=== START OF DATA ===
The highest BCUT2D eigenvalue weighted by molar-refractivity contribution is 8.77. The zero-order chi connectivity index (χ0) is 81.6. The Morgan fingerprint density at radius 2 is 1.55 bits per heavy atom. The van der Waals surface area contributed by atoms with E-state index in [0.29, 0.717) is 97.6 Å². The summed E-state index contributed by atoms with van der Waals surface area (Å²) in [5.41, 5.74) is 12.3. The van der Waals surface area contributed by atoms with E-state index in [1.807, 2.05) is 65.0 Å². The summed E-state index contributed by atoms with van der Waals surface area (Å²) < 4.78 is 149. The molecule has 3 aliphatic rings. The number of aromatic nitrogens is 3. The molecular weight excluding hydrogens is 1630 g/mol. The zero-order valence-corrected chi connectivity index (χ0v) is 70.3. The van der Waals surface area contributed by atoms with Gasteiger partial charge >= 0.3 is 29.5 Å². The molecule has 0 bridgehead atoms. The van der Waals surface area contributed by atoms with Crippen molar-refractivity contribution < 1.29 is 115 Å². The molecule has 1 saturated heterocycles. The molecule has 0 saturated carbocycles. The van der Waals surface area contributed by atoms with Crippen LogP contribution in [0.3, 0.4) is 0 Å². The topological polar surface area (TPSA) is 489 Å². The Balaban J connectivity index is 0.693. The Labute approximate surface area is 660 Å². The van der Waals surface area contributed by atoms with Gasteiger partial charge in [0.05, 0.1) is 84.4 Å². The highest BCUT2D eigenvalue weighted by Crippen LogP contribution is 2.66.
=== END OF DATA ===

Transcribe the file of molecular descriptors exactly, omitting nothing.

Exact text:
The highest BCUT2D eigenvalue weighted by molar-refractivity contribution is 8.77. The zero-order chi connectivity index (χ0) is 81.6. The Morgan fingerprint density at radius 2 is 1.55 bits per heavy atom. The van der Waals surface area contributed by atoms with E-state index in [0.29, 0.717) is 97.6 Å². The summed E-state index contributed by atoms with van der Waals surface area (Å²) in [5.41, 5.74) is 12.3. The van der Waals surface area contributed by atoms with E-state index in [1.807, 2.05) is 65.0 Å². The summed E-state index contributed by atoms with van der Waals surface area (Å²) < 4.78 is 149. The molecule has 3 aliphatic rings. The number of aromatic nitrogens is 3. The molecular weight excluding hydrogens is 1630 g/mol. The zero-order valence-corrected chi connectivity index (χ0v) is 70.3. The van der Waals surface area contributed by atoms with Gasteiger partial charge >= 0.3 is 29.5 Å². The molecule has 0 bridgehead atoms. The van der Waals surface area contributed by atoms with Crippen molar-refractivity contribution < 1.29 is 115 Å². The molecule has 1 saturated heterocycles. The molecule has 0 saturated carbocycles. The van der Waals surface area contributed by atoms with Crippen LogP contribution in [0.3, 0.4) is 0 Å². The topological polar surface area (TPSA) is 489 Å². The Balaban J connectivity index is 0.693. The Labute approximate surface area is 660 Å². The van der Waals surface area contributed by atoms with Gasteiger partial charge in [0.05, 0.1) is 84.4 Å². The highest BCUT2D eigenvalue weighted by Crippen LogP contribution is 2.66.